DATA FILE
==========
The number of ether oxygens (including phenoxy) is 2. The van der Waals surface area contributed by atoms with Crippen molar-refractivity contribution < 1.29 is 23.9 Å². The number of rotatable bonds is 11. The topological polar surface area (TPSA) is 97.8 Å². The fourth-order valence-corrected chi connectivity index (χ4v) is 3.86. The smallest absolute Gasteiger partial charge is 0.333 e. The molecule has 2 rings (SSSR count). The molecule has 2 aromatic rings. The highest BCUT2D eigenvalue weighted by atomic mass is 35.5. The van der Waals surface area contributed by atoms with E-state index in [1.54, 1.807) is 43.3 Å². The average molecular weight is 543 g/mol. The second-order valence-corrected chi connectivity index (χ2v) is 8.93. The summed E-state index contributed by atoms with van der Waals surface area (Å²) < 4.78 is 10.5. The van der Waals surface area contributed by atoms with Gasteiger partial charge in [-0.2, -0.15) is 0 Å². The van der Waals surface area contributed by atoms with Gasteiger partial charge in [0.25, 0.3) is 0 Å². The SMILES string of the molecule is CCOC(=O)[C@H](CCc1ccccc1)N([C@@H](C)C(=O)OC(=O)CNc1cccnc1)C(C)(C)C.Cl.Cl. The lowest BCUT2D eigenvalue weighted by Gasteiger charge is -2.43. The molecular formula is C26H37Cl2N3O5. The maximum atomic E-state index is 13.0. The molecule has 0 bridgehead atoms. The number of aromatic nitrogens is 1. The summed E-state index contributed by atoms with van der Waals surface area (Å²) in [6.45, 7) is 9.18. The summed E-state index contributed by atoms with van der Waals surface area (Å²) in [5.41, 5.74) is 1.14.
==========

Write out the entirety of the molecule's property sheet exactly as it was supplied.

The number of ether oxygens (including phenoxy) is 2. The van der Waals surface area contributed by atoms with Crippen molar-refractivity contribution < 1.29 is 23.9 Å². The number of rotatable bonds is 11. The topological polar surface area (TPSA) is 97.8 Å². The fourth-order valence-corrected chi connectivity index (χ4v) is 3.86. The smallest absolute Gasteiger partial charge is 0.333 e. The molecule has 2 rings (SSSR count). The molecule has 2 aromatic rings. The highest BCUT2D eigenvalue weighted by atomic mass is 35.5. The van der Waals surface area contributed by atoms with E-state index in [1.54, 1.807) is 43.3 Å². The average molecular weight is 543 g/mol. The second-order valence-corrected chi connectivity index (χ2v) is 8.93. The summed E-state index contributed by atoms with van der Waals surface area (Å²) < 4.78 is 10.5. The van der Waals surface area contributed by atoms with Gasteiger partial charge in [-0.2, -0.15) is 0 Å². The van der Waals surface area contributed by atoms with Gasteiger partial charge in [0.25, 0.3) is 0 Å². The SMILES string of the molecule is CCOC(=O)[C@H](CCc1ccccc1)N([C@@H](C)C(=O)OC(=O)CNc1cccnc1)C(C)(C)C.Cl.Cl. The lowest BCUT2D eigenvalue weighted by Gasteiger charge is -2.43. The molecular formula is C26H37Cl2N3O5. The maximum atomic E-state index is 13.0. The molecule has 0 bridgehead atoms. The number of aromatic nitrogens is 1. The summed E-state index contributed by atoms with van der Waals surface area (Å²) in [6.45, 7) is 9.18. The summed E-state index contributed by atoms with van der Waals surface area (Å²) in [5.41, 5.74) is 1.14.